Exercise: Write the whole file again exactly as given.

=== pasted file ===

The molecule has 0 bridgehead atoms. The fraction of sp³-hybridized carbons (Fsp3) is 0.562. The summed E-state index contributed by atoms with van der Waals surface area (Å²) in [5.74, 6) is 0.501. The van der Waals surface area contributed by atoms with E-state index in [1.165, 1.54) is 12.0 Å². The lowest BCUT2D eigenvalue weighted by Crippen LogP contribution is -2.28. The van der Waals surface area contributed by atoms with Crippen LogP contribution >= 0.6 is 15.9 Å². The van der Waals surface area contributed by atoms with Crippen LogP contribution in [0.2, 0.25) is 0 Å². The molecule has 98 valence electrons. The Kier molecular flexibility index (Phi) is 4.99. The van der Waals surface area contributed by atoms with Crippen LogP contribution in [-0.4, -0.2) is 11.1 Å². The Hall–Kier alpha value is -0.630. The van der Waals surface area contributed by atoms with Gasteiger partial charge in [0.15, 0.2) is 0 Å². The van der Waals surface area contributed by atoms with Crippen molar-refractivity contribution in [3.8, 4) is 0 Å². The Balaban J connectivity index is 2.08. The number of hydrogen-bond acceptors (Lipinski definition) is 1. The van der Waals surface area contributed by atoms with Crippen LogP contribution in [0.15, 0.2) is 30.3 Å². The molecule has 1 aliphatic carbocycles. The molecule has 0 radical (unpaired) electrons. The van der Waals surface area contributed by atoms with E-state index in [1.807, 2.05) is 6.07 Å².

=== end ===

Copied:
The molecule has 0 bridgehead atoms. The fraction of sp³-hybridized carbons (Fsp3) is 0.562. The summed E-state index contributed by atoms with van der Waals surface area (Å²) in [5.74, 6) is 0.501. The van der Waals surface area contributed by atoms with E-state index in [1.165, 1.54) is 12.0 Å². The lowest BCUT2D eigenvalue weighted by Crippen LogP contribution is -2.28. The van der Waals surface area contributed by atoms with Crippen LogP contribution >= 0.6 is 15.9 Å². The van der Waals surface area contributed by atoms with Crippen LogP contribution in [0.2, 0.25) is 0 Å². The molecule has 98 valence electrons. The Kier molecular flexibility index (Phi) is 4.99. The van der Waals surface area contributed by atoms with Crippen LogP contribution in [-0.4, -0.2) is 11.1 Å². The Hall–Kier alpha value is -0.630. The van der Waals surface area contributed by atoms with Gasteiger partial charge in [0.15, 0.2) is 0 Å². The van der Waals surface area contributed by atoms with Crippen molar-refractivity contribution in [3.8, 4) is 0 Å². The Balaban J connectivity index is 2.08. The number of hydrogen-bond acceptors (Lipinski definition) is 1. The van der Waals surface area contributed by atoms with Crippen LogP contribution in [0.15, 0.2) is 30.3 Å². The molecule has 1 aliphatic carbocycles. The molecule has 0 radical (unpaired) electrons. The van der Waals surface area contributed by atoms with E-state index in [1.807, 2.05) is 6.07 Å².